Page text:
Workers supporting the week-old strike closed the pipeline down Sunday, but early Monday morning Petroecuador restarted operations. Pumping stations 4 and 5, located high up in the Andes Mountains, then reported "operating problems," the source said, adding that the "deplorable" condition of roads was delaying the repair.
It is not clear what the problems are or how they occurred. Previous to Sunday, SOTE's technical operations were running normally, although volumes were at around half of the 400,000 barrel a day (b/d) capacity because Petroecuador workers were not giving private oil companies the light crude needed to dilute heavier crude for transport.
Petroecuador declared force majeure on exports last week because of the effects of the strike, which is in protest at what workers see as government plans to increase the role of the private sector in the country's oil industry. The scheduled weekend loading of a tanker at the port of Balao was reportedly delayed, and local press reported that a fault in information systems delayed the dispatch of fuel tankers from its Pascual terminal, causing shortages at filling stations.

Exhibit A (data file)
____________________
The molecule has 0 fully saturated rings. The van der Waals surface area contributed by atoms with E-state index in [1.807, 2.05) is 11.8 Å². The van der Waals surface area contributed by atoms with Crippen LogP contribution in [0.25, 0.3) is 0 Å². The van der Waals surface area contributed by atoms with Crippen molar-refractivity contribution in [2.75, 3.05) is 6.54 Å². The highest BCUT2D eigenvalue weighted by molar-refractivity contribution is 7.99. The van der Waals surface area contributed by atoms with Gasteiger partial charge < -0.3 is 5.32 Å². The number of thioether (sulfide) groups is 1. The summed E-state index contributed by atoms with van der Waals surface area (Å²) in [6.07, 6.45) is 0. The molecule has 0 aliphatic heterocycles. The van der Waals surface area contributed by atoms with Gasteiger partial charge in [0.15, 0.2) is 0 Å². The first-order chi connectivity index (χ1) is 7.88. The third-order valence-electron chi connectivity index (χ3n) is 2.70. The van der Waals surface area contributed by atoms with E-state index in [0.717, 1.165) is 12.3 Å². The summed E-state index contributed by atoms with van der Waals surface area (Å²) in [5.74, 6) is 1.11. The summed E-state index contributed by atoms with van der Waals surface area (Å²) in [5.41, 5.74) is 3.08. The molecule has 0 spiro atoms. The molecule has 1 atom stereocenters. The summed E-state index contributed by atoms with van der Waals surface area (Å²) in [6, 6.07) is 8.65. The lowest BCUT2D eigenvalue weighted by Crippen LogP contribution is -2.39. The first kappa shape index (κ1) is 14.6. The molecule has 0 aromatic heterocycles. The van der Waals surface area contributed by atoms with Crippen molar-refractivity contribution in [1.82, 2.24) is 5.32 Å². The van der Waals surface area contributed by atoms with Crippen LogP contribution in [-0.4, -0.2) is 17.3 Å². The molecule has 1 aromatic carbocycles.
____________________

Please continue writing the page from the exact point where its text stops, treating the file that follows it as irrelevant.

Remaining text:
Unions have threatened to step up strike action this week, and union leader Diego Cano said production would be cut 50% by more workers participating, and that power sector workers could join the strike in sympathy, as they too face privatization moves.
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